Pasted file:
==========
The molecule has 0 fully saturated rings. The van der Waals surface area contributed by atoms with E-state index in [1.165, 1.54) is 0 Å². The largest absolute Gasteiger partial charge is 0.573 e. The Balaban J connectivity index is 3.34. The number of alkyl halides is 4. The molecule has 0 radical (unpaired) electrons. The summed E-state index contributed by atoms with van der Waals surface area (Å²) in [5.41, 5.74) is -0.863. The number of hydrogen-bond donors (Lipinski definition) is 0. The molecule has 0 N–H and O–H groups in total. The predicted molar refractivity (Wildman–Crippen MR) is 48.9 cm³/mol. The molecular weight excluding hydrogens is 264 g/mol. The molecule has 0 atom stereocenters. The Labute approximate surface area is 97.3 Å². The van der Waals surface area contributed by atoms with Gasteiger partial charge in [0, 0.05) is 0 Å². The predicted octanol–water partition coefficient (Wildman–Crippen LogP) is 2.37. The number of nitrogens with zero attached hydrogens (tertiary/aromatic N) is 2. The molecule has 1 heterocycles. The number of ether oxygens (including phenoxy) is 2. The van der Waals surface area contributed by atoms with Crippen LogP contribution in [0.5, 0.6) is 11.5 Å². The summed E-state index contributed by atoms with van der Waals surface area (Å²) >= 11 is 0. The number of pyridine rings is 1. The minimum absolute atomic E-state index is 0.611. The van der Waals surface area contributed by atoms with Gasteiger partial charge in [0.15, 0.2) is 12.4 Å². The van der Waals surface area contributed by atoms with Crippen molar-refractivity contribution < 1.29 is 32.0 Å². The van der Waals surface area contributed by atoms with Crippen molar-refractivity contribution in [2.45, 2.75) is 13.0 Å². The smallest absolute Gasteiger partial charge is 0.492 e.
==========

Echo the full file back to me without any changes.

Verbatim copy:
The molecule has 0 fully saturated rings. The van der Waals surface area contributed by atoms with E-state index in [1.165, 1.54) is 0 Å². The largest absolute Gasteiger partial charge is 0.573 e. The Balaban J connectivity index is 3.34. The number of alkyl halides is 4. The molecule has 0 radical (unpaired) electrons. The summed E-state index contributed by atoms with van der Waals surface area (Å²) in [5.41, 5.74) is -0.863. The number of hydrogen-bond donors (Lipinski definition) is 0. The molecule has 0 N–H and O–H groups in total. The predicted molar refractivity (Wildman–Crippen MR) is 48.9 cm³/mol. The molecular weight excluding hydrogens is 264 g/mol. The molecule has 0 atom stereocenters. The Labute approximate surface area is 97.3 Å². The van der Waals surface area contributed by atoms with Gasteiger partial charge in [0, 0.05) is 0 Å². The predicted octanol–water partition coefficient (Wildman–Crippen LogP) is 2.37. The number of nitrogens with zero attached hydrogens (tertiary/aromatic N) is 2. The molecule has 1 heterocycles. The number of ether oxygens (including phenoxy) is 2. The van der Waals surface area contributed by atoms with Crippen LogP contribution in [0.5, 0.6) is 11.5 Å². The summed E-state index contributed by atoms with van der Waals surface area (Å²) >= 11 is 0. The number of pyridine rings is 1. The minimum absolute atomic E-state index is 0.611. The van der Waals surface area contributed by atoms with Gasteiger partial charge in [0.15, 0.2) is 12.4 Å². The van der Waals surface area contributed by atoms with Crippen molar-refractivity contribution < 1.29 is 32.0 Å². The van der Waals surface area contributed by atoms with Crippen molar-refractivity contribution in [2.45, 2.75) is 13.0 Å². The smallest absolute Gasteiger partial charge is 0.492 e.